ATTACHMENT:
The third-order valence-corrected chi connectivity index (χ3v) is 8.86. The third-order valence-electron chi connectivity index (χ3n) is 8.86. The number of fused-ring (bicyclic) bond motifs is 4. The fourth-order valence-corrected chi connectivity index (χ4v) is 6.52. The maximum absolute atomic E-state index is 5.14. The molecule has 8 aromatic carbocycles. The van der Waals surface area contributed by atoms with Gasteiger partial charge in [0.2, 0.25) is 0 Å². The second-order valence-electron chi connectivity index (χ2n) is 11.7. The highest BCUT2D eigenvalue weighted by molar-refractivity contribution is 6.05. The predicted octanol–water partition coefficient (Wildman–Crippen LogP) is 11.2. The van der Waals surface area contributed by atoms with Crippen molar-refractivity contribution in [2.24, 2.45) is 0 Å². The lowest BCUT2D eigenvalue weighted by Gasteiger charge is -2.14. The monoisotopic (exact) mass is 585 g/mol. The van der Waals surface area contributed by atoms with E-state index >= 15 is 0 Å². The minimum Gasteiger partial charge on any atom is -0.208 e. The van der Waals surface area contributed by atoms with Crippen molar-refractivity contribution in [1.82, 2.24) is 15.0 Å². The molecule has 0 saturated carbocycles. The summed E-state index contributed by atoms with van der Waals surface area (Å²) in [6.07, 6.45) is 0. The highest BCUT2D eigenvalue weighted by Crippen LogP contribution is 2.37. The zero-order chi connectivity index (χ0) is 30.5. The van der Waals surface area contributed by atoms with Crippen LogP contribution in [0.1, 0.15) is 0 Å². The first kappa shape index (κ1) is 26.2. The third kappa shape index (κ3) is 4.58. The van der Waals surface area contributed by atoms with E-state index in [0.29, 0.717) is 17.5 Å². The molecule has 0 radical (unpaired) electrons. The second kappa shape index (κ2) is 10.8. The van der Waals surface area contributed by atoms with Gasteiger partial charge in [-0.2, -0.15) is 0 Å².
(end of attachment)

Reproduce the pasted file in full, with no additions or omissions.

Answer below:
The third-order valence-corrected chi connectivity index (χ3v) is 8.86. The third-order valence-electron chi connectivity index (χ3n) is 8.86. The number of fused-ring (bicyclic) bond motifs is 4. The fourth-order valence-corrected chi connectivity index (χ4v) is 6.52. The maximum absolute atomic E-state index is 5.14. The molecule has 8 aromatic carbocycles. The van der Waals surface area contributed by atoms with Gasteiger partial charge in [0.2, 0.25) is 0 Å². The second-order valence-electron chi connectivity index (χ2n) is 11.7. The highest BCUT2D eigenvalue weighted by molar-refractivity contribution is 6.05. The predicted octanol–water partition coefficient (Wildman–Crippen LogP) is 11.2. The van der Waals surface area contributed by atoms with Crippen molar-refractivity contribution in [2.24, 2.45) is 0 Å². The lowest BCUT2D eigenvalue weighted by Gasteiger charge is -2.14. The monoisotopic (exact) mass is 585 g/mol. The van der Waals surface area contributed by atoms with E-state index >= 15 is 0 Å². The minimum Gasteiger partial charge on any atom is -0.208 e. The van der Waals surface area contributed by atoms with Crippen molar-refractivity contribution in [1.82, 2.24) is 15.0 Å². The molecule has 0 saturated carbocycles. The summed E-state index contributed by atoms with van der Waals surface area (Å²) in [6.07, 6.45) is 0. The highest BCUT2D eigenvalue weighted by Crippen LogP contribution is 2.37. The zero-order chi connectivity index (χ0) is 30.5. The van der Waals surface area contributed by atoms with Crippen LogP contribution in [0.1, 0.15) is 0 Å². The first kappa shape index (κ1) is 26.2. The third kappa shape index (κ3) is 4.58. The van der Waals surface area contributed by atoms with E-state index in [0.29, 0.717) is 17.5 Å². The molecule has 0 radical (unpaired) electrons. The second kappa shape index (κ2) is 10.8. The van der Waals surface area contributed by atoms with Gasteiger partial charge in [-0.2, -0.15) is 0 Å².